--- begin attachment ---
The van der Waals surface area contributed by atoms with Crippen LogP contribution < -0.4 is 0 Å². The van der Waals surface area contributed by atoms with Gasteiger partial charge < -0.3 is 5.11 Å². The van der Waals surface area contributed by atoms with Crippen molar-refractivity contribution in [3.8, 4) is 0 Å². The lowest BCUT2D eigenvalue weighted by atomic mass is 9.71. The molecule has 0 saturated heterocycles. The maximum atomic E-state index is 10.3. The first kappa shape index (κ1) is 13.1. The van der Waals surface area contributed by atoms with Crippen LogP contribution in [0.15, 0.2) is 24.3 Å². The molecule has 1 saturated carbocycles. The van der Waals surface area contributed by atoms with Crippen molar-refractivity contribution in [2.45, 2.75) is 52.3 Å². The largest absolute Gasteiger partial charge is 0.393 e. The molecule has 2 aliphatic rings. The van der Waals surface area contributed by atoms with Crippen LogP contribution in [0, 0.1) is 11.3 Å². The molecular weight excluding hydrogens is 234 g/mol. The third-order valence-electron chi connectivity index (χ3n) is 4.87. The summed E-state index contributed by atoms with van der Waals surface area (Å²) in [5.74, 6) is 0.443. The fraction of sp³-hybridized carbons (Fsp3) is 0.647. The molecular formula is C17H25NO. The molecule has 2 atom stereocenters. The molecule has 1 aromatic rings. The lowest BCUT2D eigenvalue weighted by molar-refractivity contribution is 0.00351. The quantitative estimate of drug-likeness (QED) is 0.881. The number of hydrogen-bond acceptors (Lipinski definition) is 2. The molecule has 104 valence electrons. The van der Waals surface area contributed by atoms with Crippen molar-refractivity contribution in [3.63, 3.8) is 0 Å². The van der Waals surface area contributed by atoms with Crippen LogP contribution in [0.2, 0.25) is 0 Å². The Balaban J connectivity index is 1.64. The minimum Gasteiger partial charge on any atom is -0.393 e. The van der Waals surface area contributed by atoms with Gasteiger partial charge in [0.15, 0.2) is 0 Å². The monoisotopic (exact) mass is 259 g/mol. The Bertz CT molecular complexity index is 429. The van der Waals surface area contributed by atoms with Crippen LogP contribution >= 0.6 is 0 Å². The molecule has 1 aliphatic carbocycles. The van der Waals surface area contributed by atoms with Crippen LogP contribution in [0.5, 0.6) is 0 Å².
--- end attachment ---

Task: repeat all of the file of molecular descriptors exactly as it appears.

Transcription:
The van der Waals surface area contributed by atoms with Crippen LogP contribution < -0.4 is 0 Å². The van der Waals surface area contributed by atoms with Gasteiger partial charge < -0.3 is 5.11 Å². The van der Waals surface area contributed by atoms with Crippen molar-refractivity contribution in [3.8, 4) is 0 Å². The lowest BCUT2D eigenvalue weighted by atomic mass is 9.71. The molecule has 0 saturated heterocycles. The maximum atomic E-state index is 10.3. The first kappa shape index (κ1) is 13.1. The van der Waals surface area contributed by atoms with Crippen LogP contribution in [0.15, 0.2) is 24.3 Å². The molecule has 1 saturated carbocycles. The van der Waals surface area contributed by atoms with Crippen molar-refractivity contribution in [2.45, 2.75) is 52.3 Å². The largest absolute Gasteiger partial charge is 0.393 e. The molecule has 2 aliphatic rings. The van der Waals surface area contributed by atoms with Crippen LogP contribution in [0, 0.1) is 11.3 Å². The molecular weight excluding hydrogens is 234 g/mol. The third-order valence-electron chi connectivity index (χ3n) is 4.87. The summed E-state index contributed by atoms with van der Waals surface area (Å²) in [5.74, 6) is 0.443. The fraction of sp³-hybridized carbons (Fsp3) is 0.647. The molecular formula is C17H25NO. The molecule has 2 atom stereocenters. The molecule has 1 aromatic rings. The lowest BCUT2D eigenvalue weighted by molar-refractivity contribution is 0.00351. The quantitative estimate of drug-likeness (QED) is 0.881. The number of hydrogen-bond acceptors (Lipinski definition) is 2. The molecule has 104 valence electrons. The van der Waals surface area contributed by atoms with Crippen molar-refractivity contribution in [3.63, 3.8) is 0 Å². The van der Waals surface area contributed by atoms with Crippen LogP contribution in [0.2, 0.25) is 0 Å². The Balaban J connectivity index is 1.64. The minimum Gasteiger partial charge on any atom is -0.393 e. The van der Waals surface area contributed by atoms with Gasteiger partial charge in [0.15, 0.2) is 0 Å². The monoisotopic (exact) mass is 259 g/mol. The Bertz CT molecular complexity index is 429. The van der Waals surface area contributed by atoms with Crippen LogP contribution >= 0.6 is 0 Å². The molecule has 1 aliphatic carbocycles. The van der Waals surface area contributed by atoms with Crippen LogP contribution in [0.5, 0.6) is 0 Å².